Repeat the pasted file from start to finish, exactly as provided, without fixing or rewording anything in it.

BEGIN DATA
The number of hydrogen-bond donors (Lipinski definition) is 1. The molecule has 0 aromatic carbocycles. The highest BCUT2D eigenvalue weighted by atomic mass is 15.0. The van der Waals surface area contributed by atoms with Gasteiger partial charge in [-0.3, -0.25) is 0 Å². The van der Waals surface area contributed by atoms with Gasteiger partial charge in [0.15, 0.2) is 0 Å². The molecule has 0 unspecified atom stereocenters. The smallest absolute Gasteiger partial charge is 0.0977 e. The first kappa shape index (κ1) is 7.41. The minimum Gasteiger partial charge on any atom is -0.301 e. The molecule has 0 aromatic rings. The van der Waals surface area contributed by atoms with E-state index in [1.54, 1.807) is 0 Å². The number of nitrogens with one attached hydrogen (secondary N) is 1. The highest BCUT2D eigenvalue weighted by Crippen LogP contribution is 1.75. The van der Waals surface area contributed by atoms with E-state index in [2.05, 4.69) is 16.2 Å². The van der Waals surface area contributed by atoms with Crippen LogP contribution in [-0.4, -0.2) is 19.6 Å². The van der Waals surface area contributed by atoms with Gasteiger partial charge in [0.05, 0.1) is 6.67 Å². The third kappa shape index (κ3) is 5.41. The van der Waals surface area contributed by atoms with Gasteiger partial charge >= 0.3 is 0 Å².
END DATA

The number of hydrogen-bond donors (Lipinski definition) is 1. The molecule has 0 aromatic carbocycles. The highest BCUT2D eigenvalue weighted by atomic mass is 15.0. The van der Waals surface area contributed by atoms with Gasteiger partial charge in [-0.3, -0.25) is 0 Å². The van der Waals surface area contributed by atoms with Gasteiger partial charge in [0.15, 0.2) is 0 Å². The molecule has 0 unspecified atom stereocenters. The smallest absolute Gasteiger partial charge is 0.0977 e. The first kappa shape index (κ1) is 7.41. The minimum Gasteiger partial charge on any atom is -0.301 e. The molecule has 0 aromatic rings. The van der Waals surface area contributed by atoms with E-state index in [1.54, 1.807) is 0 Å². The number of nitrogens with one attached hydrogen (secondary N) is 1. The highest BCUT2D eigenvalue weighted by Crippen LogP contribution is 1.75. The van der Waals surface area contributed by atoms with E-state index in [2.05, 4.69) is 16.2 Å². The van der Waals surface area contributed by atoms with Crippen LogP contribution in [-0.4, -0.2) is 19.6 Å². The van der Waals surface area contributed by atoms with Gasteiger partial charge in [0.05, 0.1) is 6.67 Å². The third kappa shape index (κ3) is 5.41. The van der Waals surface area contributed by atoms with Gasteiger partial charge >= 0.3 is 0 Å².